Are you running a service business? Today, we’re talking about how to choose a domain name for your website. But I’ll start with a quick-and-dirty history lesson.
In 1985, the first ever .com was registered, Not long after, domain squatting became a thing. What’s domain squatting? It’s people snatching up domains with common keywords or business names, hedging that someday, someone would buy them back. A domain that once cost $8 may be sold for upwards of $20,000 (if it’s good enough).
All this to say, if you’re a small service business, we’re past the point of therapistberlin.com or coworkingspace.com. Almost gone are the days of two-word URLs, proper spelling, and easy phrases. You may even find buying a domain that matches your name or business name can be a challenge. And that’s what we’re going to talk about.
First of all, what is a domain? How do you get one? What makes a good domain? And what to do if the domain you really want is gone.
The Basics: Domain Names
What is a domain? What’s a domain registrar?
Put simply, a domain is how people find your website. It’s the URL that someone types in their search bar to find your website. ie. yourbrandname.com. A domain registrar is a business that takes care of the registration of domain names.
So what makes a good domain name?
A good domain is short, clear, memorable, easy to spell, and ideally a .com.
Why short? Because people are lazy. Why clear? Because people won’t put a lot of time into figuring it out. Why memorable? That one should be obvious enough. And the benefits of it being easy to spell and located at .com are that you won’t lose customers who type common spellings or .com of your brand name into their search bar and land on a completely different website entirely.
How to choose and register your domain for your business
Registering your domain is a relatively simple process. But before you register, you’ll want to check the availability of your domain and social channels.
Checking the availability of a domain for your business
There are lots of sites that offer domain availability checking, but my favorite is namecheckr.com. Namecheckr not only tells you the availability of the domain you’re interested in – it also tells you if some of the other domain endings are available (.coach, .berlin, .artist, etc.)and whether the corresponding social channels are available.
This is important. Ideally, you want to have the same name for your URL and all your social channels to avoid confusion. If your first pick of domain is unavailable, your first option is to type it into your search bar – typically there will be a sales page that advertises how much the site would cost to buy.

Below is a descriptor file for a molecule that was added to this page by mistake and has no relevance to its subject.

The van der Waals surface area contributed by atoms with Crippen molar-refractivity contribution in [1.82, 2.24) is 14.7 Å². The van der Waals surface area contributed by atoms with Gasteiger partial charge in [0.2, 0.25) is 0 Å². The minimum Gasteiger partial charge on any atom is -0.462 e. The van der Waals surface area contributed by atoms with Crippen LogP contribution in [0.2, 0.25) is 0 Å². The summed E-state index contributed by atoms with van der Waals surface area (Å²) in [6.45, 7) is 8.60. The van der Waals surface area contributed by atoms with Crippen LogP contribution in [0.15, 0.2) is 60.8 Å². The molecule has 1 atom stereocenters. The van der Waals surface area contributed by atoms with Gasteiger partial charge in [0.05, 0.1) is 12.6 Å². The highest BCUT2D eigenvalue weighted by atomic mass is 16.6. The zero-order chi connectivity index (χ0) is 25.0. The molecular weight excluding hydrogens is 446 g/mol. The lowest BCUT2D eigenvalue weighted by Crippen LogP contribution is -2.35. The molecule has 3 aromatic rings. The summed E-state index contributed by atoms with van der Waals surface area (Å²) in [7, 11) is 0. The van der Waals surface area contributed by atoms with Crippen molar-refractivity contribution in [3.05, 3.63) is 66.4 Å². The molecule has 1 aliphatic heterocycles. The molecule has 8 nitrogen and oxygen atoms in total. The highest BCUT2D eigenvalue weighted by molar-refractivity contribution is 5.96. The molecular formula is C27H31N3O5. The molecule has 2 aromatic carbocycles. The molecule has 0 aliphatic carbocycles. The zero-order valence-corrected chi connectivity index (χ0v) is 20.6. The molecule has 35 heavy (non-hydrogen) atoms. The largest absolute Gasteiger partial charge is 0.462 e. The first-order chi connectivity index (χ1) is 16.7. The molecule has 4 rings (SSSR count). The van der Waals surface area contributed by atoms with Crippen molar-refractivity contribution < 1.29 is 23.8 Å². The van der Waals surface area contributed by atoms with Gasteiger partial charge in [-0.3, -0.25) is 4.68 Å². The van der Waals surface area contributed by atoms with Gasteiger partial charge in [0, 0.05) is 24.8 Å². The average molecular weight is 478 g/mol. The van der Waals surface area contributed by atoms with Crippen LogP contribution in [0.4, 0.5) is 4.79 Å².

It’s shady that people do this, in my opinion, so my actual recommendation, in this case, is to add information like your industry, city name, or an alternative to .com to get something that’s unique and universal without having to pay a small fortune. This can also be good for SEO!
Registering Your Domain
That said, it’s generally considered more secure to register your domain in a different place than your website is hosted. Why? Because it ensures more control. If you decide to move to a new hosting provider in the future, you’ll have the security that you can take your domain with you without any conflict.
This will create a bit more hassle. But it is the best way to do it. I’ll frame this as a recommendation, but also let you know that it’s very common for people to go ahead and register their domain through the same service where their site is hosted.
Best domain registrars
- Register your domain with Squarespace
- Register your domain on WordPress.com
- Register your domain with Google Domains
- Register your domain with NameCheap
A word of caution
Once you buy your domain, add a reminder to your calendar about when you need to renew it. Keep your credit card details up to date and don’t skip notifications about a renewal! A domain that expires usually gets immediately snatched up and held hostage. When this happens, all of the hard work you’ve put into your online presence gets transferred to a new owner, and I think we can agree that sucks.